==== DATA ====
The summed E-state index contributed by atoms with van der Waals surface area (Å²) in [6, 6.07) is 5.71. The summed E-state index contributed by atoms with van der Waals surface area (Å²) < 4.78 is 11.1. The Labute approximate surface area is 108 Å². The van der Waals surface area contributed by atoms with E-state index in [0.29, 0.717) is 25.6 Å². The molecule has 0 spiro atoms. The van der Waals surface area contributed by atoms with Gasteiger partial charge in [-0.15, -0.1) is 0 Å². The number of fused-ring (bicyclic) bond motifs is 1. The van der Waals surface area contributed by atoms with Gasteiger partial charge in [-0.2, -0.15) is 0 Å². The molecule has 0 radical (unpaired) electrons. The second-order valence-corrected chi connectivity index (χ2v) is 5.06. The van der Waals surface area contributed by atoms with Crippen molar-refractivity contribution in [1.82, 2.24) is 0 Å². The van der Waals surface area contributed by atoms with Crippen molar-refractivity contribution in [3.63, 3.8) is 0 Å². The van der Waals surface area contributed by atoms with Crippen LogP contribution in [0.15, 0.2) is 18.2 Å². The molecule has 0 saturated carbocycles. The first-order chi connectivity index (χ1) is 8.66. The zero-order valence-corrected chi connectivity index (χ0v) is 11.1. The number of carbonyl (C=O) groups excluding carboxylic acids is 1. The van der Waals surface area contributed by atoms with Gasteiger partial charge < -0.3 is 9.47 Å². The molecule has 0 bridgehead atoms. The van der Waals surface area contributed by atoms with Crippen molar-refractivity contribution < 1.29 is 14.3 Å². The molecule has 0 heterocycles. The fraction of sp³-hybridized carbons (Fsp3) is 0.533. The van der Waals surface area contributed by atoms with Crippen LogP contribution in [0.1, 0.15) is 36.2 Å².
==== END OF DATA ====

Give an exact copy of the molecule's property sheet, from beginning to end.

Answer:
The summed E-state index contributed by atoms with van der Waals surface area (Å²) in [6, 6.07) is 5.71. The summed E-state index contributed by atoms with van der Waals surface area (Å²) < 4.78 is 11.1. The Labute approximate surface area is 108 Å². The van der Waals surface area contributed by atoms with E-state index in [0.29, 0.717) is 25.6 Å². The molecule has 0 spiro atoms. The van der Waals surface area contributed by atoms with Gasteiger partial charge in [-0.15, -0.1) is 0 Å². The number of fused-ring (bicyclic) bond motifs is 1. The van der Waals surface area contributed by atoms with Gasteiger partial charge in [-0.2, -0.15) is 0 Å². The molecule has 0 radical (unpaired) electrons. The second-order valence-corrected chi connectivity index (χ2v) is 5.06. The van der Waals surface area contributed by atoms with Crippen molar-refractivity contribution in [1.82, 2.24) is 0 Å². The van der Waals surface area contributed by atoms with Crippen molar-refractivity contribution in [3.63, 3.8) is 0 Å². The van der Waals surface area contributed by atoms with Crippen LogP contribution in [0.15, 0.2) is 18.2 Å². The molecule has 0 saturated carbocycles. The first-order chi connectivity index (χ1) is 8.66. The zero-order valence-corrected chi connectivity index (χ0v) is 11.1. The number of carbonyl (C=O) groups excluding carboxylic acids is 1. The van der Waals surface area contributed by atoms with Gasteiger partial charge < -0.3 is 9.47 Å². The molecule has 0 bridgehead atoms. The van der Waals surface area contributed by atoms with Crippen molar-refractivity contribution < 1.29 is 14.3 Å². The molecule has 0 heterocycles. The fraction of sp³-hybridized carbons (Fsp3) is 0.533. The van der Waals surface area contributed by atoms with Crippen LogP contribution in [0.1, 0.15) is 36.2 Å².